Suppose you were the manager of a huge money market fund last year, and were smart enough to have foreseen the sharp drop in interest rates that has taken place. What would you have done?
You would, of course, have at least partially shifted your portfolio to long-term bonds of good quality, knowing that, as interest rates dropped, bond prices would soar--and your shareholders would have a neat capital gain, as the price of these bonds showed a big premium over par.
That is precisely what the World Bank did last year with a $12 billion portfolio, and in this case, the prospective beneficiaries are the less developed countries who borrow from the bank and its related agencies.
The World Bank is not allowed to invest its liquid funds in securities longer than five years. Therefore, Bank Treasurer Eugene Rotberg shifted funds into U.S. bonds of that maximum remaining maturity, and picked up a capital gain of $150 million in just the final six months of calendar 1982.
"It is an actively managed portfolio," Rotberg said in a telephone interview.
The bank announced yesterday that with this gain, total profits on bank operations were a record $448 million in that half-year period, compared with $321 million in the comparable six months in 1981.
How, you may ask, does the bank happen to have a $12 billion pool of money to play around with? Once the bank makes a lending commitment, which may take five or six years to disburse, it borrows part of the money to hold and invest. This "liquidity" may vary from $7 billion to $12 billion, Rotberg said, and the portfolio trades an aggregate volume of about $1 trillion a year. The objective is to earn the maximum amount, pending disbursement.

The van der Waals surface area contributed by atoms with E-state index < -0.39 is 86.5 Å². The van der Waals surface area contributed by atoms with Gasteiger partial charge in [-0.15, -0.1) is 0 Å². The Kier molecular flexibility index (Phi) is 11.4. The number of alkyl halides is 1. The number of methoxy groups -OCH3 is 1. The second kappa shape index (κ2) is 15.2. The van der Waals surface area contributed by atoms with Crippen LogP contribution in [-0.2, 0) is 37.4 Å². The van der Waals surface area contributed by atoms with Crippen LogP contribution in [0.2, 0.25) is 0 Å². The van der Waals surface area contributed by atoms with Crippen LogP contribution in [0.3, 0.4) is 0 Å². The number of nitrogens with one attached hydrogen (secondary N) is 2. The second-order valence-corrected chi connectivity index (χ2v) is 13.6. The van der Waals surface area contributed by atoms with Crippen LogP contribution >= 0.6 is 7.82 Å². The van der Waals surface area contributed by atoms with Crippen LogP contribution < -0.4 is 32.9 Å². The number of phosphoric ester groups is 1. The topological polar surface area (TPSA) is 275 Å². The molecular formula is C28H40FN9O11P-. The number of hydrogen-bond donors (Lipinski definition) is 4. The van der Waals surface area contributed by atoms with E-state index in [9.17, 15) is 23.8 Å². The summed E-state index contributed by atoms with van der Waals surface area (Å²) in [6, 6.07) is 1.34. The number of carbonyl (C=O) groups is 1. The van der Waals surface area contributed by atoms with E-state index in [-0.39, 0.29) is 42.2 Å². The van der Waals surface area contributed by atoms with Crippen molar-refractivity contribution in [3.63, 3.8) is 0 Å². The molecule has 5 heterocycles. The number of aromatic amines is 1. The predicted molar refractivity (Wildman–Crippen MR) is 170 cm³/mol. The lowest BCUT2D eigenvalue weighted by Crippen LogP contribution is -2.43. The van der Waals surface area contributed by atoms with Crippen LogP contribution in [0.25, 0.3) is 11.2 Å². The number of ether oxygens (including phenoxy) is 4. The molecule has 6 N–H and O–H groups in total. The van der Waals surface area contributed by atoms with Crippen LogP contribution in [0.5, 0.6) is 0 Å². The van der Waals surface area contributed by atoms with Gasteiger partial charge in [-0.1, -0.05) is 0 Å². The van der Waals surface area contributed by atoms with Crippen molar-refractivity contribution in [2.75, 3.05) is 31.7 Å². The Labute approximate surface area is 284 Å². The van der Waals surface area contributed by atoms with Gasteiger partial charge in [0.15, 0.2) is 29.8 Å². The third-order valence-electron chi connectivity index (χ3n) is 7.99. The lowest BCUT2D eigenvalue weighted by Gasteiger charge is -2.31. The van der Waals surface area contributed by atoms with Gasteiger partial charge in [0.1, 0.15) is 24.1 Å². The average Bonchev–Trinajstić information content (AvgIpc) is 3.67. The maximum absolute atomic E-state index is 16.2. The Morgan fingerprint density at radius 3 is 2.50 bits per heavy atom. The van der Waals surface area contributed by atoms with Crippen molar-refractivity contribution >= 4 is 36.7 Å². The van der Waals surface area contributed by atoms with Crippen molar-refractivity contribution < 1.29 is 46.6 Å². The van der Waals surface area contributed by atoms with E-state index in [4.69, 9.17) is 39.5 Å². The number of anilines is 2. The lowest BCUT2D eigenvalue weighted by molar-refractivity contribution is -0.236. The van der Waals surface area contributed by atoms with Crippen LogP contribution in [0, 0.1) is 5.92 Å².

Another factor in the improved profits picture of the bank was the relatively low borrowing cost of new funds as market rates declined during the year. The average cost on about $8 billion in borrowings from July to December 1982 was 9.1 percent. The average cost of total funds available (borrowings plus equity) was 7.25 percent.
The average return on bank loans is about 9.2 percent, Rotberg said.
To help spread the benefit of more profitable operations among the less developed countries that borrow from the bank, the executive directors yesterday cut the bank's front-end fee for new loans from 0.75 percent to 0.25 percent. This is the second cut recently: on Dec. 7, 1982, the rate was sliced from 1.5 percent to 0.75 percent.
The new, lower fee will be applied to loans for which the negotiation process begins after March 1, 1983. The fee is a one-time charge, which, at the borrower's option, can be capitalized and added to the loan amount. Prior to January 1982, no such fees were charged.
In all probability, the bank also will further reduce its lending rate from the present 10.97 percent charge that was established on Jan. 1, down from 11.43 percent. A decision on this will come up July 1.
As a further reflection of the bank's favorable financial position, the prevailing sentiment of the management and some of the major shareholding countries is to transfer a substantial share of profits to the bank's soft-loan subsidiary, the International Development Association.